My house has been invaded. There are cameras, tripods, mikes and cushioned bags all over the place. I chop onions with a cyclops lens focussed on my fingers. I put washing into the machine and hope the camera's not pointed at my bum. So how has it come about? My son picked up a flyer at his youth centre about a series on teenagers and parents. Ever since he was tiny, he's been attracted to cameras and indeed he is a natural performer. I was eventually persuaded. Or is it the case with a teenager, that I was eventually worn down into agreeing?
It has been interesting, fun, tiring and emotionally taxing. Interesting to see the process, particularly as we don't watch much tv - don't have it in the house - and to witness the mechanics of making a programme. We are the behind the scenes bit of it and I truly wonder how anyone could live with a crew for longer than a few days. The two women making the programme are lovely. Talented, professional, easy to get on with and sensitive. They are bright and they have clearly done a lot of thinking about this programme. So we couldn't wish for better people to do this, but it's still hard. I'm not used to being watched or to being interviewed, but the other thing is having to think about the relationship I have with him. Suddenly the way we live is under scrutiny and I am questioning everything. If I'm asked, who's your hero? and I don't have an answer, what does that say about me?
Most of it is positive, though. The self-reflection's inevitable and maybe I take it too seriously. The rest is about having fun and finding ways of showing what our life's like in a typical week. For a freelance there is no typical week. And it's also the easter holiday, so again, it's not entirely typical. But it's an insight and it will be interesting to see how they put it together.
Outside our mini big brother experiment I have some work at last and my seedlings are growing on the windowsill, in the propagator and under glass outside. There was a row showing on the allotment but since the rain I'd be willing to bet they've been decimated by slugs. I hardly dare look, but I'll be up there soon.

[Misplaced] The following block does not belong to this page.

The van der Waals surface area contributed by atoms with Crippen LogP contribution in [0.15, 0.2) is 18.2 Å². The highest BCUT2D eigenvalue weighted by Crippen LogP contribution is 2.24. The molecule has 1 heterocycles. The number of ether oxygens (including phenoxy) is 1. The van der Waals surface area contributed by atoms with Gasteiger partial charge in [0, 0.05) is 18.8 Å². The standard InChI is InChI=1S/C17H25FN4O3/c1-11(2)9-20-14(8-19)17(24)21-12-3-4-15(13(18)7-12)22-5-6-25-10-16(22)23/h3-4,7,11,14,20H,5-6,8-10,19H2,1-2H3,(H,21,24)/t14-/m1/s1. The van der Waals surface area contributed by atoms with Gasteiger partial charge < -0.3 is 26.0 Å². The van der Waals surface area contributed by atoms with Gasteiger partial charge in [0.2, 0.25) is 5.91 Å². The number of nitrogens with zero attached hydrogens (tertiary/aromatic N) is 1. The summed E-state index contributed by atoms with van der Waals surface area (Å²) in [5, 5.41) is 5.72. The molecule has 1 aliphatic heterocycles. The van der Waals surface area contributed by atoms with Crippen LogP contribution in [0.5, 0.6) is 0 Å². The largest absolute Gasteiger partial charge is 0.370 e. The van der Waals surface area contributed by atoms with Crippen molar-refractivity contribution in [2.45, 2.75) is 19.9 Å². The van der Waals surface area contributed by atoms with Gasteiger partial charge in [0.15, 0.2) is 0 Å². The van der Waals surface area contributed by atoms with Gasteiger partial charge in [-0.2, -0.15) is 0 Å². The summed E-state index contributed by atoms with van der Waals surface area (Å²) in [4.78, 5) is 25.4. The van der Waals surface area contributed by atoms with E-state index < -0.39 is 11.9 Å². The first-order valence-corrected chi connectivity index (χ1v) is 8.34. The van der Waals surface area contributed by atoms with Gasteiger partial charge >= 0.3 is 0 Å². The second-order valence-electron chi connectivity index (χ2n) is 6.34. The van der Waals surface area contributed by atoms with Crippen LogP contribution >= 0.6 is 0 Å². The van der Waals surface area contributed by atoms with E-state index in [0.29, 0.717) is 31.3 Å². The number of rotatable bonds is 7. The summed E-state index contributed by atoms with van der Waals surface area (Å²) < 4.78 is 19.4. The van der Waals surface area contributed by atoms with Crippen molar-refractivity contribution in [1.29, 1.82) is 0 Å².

The cooker's broken, the laptop's still at the menders. I particularly loathe the fact that I paid a lot of money for the cooker (SMEG) and the laptop (MAC) and in five years I've had to have the cooker mended three times, which is beyond the pale, I reckon. The laptop's been into the service centre once already, had an entire erase and install and cost me days on the line to the helpdesk and it's ONLY SIX MONTHS OLD. That is outrageous, isn't it?
I'm freelance. I bought it because I need it for work and some patronising, arrogant little man says to me that he can't let it go until it's passed all the right tests and no, madam, I can't possibly tell you when you might have it back........I THOUGHT APPLE WAS MEANT TO BE THE EASY ALTERNATIVE TO PCs. Look at the adverts. I've used a Mac since the old Classics. I saw Eddie Shah create a newspaper on macs. I was an utter convert. But I'm wobbling big time. I'm tempted to graffiti all over the posters, actually, but I won't, I'll have to write some letters.